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This page contains a single entry from the blog posted on October 14, 2009 3:30 AM.

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Seminar: Wednesday, October 14, 2009 at 3:30 p.m.

Interstellar Dust: The Universe through Rose-Colored Glasses
Dr. Ulysses J. Sofia
American University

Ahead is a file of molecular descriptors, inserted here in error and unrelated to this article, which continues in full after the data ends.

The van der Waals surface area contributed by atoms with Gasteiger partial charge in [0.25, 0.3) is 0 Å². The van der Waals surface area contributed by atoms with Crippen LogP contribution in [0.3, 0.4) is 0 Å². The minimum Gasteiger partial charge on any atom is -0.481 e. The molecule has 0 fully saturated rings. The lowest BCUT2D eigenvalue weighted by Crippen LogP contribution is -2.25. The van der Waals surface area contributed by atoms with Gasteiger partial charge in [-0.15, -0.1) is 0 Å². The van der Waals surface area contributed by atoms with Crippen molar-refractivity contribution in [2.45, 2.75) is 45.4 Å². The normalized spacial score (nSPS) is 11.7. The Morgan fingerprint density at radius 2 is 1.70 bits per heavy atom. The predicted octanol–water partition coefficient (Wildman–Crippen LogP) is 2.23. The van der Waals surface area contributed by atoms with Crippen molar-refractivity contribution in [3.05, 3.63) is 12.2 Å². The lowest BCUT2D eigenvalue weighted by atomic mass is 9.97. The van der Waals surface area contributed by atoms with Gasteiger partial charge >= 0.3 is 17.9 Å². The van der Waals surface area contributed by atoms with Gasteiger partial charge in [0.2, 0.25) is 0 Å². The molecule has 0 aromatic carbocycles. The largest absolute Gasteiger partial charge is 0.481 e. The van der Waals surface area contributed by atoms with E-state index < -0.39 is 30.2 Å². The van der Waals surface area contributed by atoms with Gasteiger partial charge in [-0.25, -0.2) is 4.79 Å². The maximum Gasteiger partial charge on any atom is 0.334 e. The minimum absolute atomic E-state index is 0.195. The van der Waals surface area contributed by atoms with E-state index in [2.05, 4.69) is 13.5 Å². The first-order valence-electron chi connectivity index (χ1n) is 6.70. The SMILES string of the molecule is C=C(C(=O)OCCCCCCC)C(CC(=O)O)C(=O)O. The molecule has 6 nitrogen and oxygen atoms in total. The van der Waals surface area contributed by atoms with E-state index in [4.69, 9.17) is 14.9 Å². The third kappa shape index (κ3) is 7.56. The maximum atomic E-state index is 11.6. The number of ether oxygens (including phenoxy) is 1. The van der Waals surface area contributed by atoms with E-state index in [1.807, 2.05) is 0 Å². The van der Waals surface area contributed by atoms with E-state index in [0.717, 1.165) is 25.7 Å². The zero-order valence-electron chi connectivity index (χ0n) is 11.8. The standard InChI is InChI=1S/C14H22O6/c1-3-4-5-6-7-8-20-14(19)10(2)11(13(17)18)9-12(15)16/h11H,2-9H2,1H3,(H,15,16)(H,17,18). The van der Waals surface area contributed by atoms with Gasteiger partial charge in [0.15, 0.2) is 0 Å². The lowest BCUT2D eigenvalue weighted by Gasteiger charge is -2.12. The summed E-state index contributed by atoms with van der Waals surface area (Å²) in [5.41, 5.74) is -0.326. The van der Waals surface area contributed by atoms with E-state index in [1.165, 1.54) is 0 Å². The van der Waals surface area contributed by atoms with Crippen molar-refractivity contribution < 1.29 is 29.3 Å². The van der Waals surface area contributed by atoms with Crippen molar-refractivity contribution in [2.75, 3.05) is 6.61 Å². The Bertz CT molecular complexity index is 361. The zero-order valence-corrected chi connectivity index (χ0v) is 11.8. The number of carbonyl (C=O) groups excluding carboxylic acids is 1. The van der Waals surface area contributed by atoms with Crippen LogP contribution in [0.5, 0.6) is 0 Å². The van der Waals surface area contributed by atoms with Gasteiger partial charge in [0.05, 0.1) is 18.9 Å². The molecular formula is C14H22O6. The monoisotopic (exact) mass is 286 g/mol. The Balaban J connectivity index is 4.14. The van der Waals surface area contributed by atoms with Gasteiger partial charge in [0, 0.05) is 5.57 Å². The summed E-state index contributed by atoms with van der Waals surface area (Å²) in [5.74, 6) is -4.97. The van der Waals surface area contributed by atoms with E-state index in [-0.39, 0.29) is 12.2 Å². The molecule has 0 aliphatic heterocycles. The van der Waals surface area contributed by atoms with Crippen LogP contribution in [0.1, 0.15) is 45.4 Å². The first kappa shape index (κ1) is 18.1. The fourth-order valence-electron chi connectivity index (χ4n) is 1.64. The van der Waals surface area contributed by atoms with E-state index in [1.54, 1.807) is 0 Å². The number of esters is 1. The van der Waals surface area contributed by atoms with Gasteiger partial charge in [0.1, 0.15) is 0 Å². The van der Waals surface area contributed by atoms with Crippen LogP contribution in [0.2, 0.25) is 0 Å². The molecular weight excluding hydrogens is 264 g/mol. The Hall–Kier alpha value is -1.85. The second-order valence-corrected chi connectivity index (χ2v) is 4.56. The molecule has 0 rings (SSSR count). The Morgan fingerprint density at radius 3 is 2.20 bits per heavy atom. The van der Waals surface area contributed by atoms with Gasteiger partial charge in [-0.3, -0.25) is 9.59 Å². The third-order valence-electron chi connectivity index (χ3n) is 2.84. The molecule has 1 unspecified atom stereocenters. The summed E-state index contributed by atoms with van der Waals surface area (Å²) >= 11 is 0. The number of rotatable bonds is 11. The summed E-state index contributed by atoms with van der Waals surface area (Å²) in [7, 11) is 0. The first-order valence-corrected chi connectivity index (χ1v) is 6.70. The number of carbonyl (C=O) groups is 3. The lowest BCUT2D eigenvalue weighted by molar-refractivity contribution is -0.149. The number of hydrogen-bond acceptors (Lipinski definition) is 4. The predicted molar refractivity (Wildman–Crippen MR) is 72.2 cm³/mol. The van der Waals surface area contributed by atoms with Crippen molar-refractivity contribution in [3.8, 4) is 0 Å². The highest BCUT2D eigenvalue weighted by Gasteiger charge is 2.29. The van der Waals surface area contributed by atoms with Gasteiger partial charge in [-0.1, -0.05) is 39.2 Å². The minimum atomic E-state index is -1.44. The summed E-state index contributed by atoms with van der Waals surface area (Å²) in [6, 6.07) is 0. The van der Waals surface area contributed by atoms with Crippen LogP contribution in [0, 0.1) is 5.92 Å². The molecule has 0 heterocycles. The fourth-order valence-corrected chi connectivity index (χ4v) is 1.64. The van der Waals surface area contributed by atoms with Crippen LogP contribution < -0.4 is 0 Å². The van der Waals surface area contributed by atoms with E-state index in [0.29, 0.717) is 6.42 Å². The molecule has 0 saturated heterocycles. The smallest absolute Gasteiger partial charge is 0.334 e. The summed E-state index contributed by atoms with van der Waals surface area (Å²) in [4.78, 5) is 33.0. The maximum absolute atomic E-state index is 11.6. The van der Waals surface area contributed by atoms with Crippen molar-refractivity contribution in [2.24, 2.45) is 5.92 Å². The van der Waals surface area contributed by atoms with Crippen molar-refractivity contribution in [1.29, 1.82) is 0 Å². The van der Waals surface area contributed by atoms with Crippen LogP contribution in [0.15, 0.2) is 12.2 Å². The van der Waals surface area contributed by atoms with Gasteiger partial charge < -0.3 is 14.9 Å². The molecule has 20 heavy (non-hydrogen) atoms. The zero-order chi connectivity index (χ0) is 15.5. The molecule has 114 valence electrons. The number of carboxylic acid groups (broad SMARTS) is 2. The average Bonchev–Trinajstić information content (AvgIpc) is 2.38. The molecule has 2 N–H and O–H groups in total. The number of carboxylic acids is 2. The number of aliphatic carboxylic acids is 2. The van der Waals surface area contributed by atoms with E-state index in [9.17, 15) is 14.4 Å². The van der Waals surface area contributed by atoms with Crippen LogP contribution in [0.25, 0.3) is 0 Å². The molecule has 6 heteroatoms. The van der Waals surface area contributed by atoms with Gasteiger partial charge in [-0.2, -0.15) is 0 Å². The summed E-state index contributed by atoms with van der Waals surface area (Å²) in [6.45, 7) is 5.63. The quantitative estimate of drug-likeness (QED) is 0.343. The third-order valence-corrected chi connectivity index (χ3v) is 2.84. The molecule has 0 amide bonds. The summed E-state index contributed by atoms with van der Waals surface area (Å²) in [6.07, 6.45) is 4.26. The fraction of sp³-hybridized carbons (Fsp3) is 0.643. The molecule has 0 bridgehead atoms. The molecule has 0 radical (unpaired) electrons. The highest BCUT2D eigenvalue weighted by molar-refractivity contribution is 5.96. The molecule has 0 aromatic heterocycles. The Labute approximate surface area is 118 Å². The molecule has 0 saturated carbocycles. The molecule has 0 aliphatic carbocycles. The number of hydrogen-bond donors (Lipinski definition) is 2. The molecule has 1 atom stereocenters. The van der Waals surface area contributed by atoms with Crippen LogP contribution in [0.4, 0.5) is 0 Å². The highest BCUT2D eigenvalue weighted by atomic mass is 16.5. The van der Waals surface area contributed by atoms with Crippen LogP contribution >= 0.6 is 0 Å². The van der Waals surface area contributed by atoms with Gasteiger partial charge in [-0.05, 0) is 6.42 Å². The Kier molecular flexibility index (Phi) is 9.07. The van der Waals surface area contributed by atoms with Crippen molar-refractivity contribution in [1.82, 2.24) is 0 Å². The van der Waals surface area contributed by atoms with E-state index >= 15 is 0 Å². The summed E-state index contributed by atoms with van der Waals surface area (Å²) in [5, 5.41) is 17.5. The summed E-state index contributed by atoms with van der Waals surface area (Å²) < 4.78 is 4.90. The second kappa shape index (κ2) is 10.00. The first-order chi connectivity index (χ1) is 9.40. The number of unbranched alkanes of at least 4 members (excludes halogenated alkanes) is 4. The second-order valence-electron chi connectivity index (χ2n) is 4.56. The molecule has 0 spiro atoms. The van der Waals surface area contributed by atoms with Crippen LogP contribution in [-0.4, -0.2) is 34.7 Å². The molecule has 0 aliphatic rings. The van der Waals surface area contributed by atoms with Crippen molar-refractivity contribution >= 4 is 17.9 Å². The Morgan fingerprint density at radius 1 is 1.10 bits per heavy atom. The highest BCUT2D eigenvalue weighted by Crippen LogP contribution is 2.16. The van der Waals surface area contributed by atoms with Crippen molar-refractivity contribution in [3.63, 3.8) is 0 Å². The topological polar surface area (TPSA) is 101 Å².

Most astronomical observations are affected by interstellar dust, the submicron sized solid particles that live in the medium between stars. This is especially true as we observe increasingly distant objects with higher redshifts. The dominant method for accounting for light distortion by interstellar dust is an empirical correction which has a restricted range of validity. We are seeking to understand dust and its distorting affects in a context that is based in physics so that we may better correct for its effects on astronomical observations. We do this primarily through the study of the physical and chemical composition of dust, and radiative transfer models that relate potential dust grains to distortion effects. Data from the Hubble Space Telescope has allowed us to make great progress in this field over the past 18 years, but there are still fundamental pieces of the puzzle that do not fit together.


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